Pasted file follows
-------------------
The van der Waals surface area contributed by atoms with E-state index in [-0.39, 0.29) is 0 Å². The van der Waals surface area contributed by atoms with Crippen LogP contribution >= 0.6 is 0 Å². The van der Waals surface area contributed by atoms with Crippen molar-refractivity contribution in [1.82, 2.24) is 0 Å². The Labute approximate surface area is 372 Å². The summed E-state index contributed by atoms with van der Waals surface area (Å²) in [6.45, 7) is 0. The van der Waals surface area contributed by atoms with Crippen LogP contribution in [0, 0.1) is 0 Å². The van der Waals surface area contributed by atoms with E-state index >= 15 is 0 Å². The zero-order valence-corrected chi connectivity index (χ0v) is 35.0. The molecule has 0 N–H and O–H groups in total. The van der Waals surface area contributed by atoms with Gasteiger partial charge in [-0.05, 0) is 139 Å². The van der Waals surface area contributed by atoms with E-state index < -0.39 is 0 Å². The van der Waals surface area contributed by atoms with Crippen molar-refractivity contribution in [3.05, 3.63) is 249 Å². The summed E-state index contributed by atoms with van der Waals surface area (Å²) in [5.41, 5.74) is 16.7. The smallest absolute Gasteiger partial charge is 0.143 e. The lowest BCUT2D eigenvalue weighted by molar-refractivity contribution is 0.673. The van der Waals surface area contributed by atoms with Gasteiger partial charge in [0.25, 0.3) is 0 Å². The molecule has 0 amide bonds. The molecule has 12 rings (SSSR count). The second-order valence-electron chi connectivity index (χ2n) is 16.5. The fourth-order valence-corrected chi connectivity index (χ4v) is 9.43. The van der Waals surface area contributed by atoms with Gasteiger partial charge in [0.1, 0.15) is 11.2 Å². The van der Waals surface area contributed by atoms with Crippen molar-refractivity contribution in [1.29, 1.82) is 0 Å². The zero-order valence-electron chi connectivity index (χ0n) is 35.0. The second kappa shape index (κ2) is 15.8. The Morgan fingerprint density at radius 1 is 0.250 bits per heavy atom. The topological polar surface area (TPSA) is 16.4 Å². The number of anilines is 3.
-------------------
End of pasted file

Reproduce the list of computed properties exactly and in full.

The van der Waals surface area contributed by atoms with E-state index in [-0.39, 0.29) is 0 Å². The van der Waals surface area contributed by atoms with Crippen LogP contribution >= 0.6 is 0 Å². The van der Waals surface area contributed by atoms with Crippen molar-refractivity contribution in [1.82, 2.24) is 0 Å². The Labute approximate surface area is 372 Å². The summed E-state index contributed by atoms with van der Waals surface area (Å²) in [6.45, 7) is 0. The van der Waals surface area contributed by atoms with Crippen LogP contribution in [0, 0.1) is 0 Å². The van der Waals surface area contributed by atoms with E-state index >= 15 is 0 Å². The zero-order valence-corrected chi connectivity index (χ0v) is 35.0. The molecule has 0 N–H and O–H groups in total. The van der Waals surface area contributed by atoms with Gasteiger partial charge in [-0.05, 0) is 139 Å². The van der Waals surface area contributed by atoms with E-state index < -0.39 is 0 Å². The van der Waals surface area contributed by atoms with Crippen molar-refractivity contribution in [3.05, 3.63) is 249 Å². The summed E-state index contributed by atoms with van der Waals surface area (Å²) in [5.41, 5.74) is 16.7. The smallest absolute Gasteiger partial charge is 0.143 e. The lowest BCUT2D eigenvalue weighted by molar-refractivity contribution is 0.673. The van der Waals surface area contributed by atoms with Gasteiger partial charge in [0.25, 0.3) is 0 Å². The molecule has 0 amide bonds. The molecule has 12 rings (SSSR count). The second-order valence-electron chi connectivity index (χ2n) is 16.5. The fourth-order valence-corrected chi connectivity index (χ4v) is 9.43. The van der Waals surface area contributed by atoms with Gasteiger partial charge in [0.1, 0.15) is 11.2 Å². The van der Waals surface area contributed by atoms with Crippen molar-refractivity contribution in [1.29, 1.82) is 0 Å². The zero-order valence-electron chi connectivity index (χ0n) is 35.0. The second kappa shape index (κ2) is 15.8. The Morgan fingerprint density at radius 1 is 0.250 bits per heavy atom. The topological polar surface area (TPSA) is 16.4 Å². The number of anilines is 3.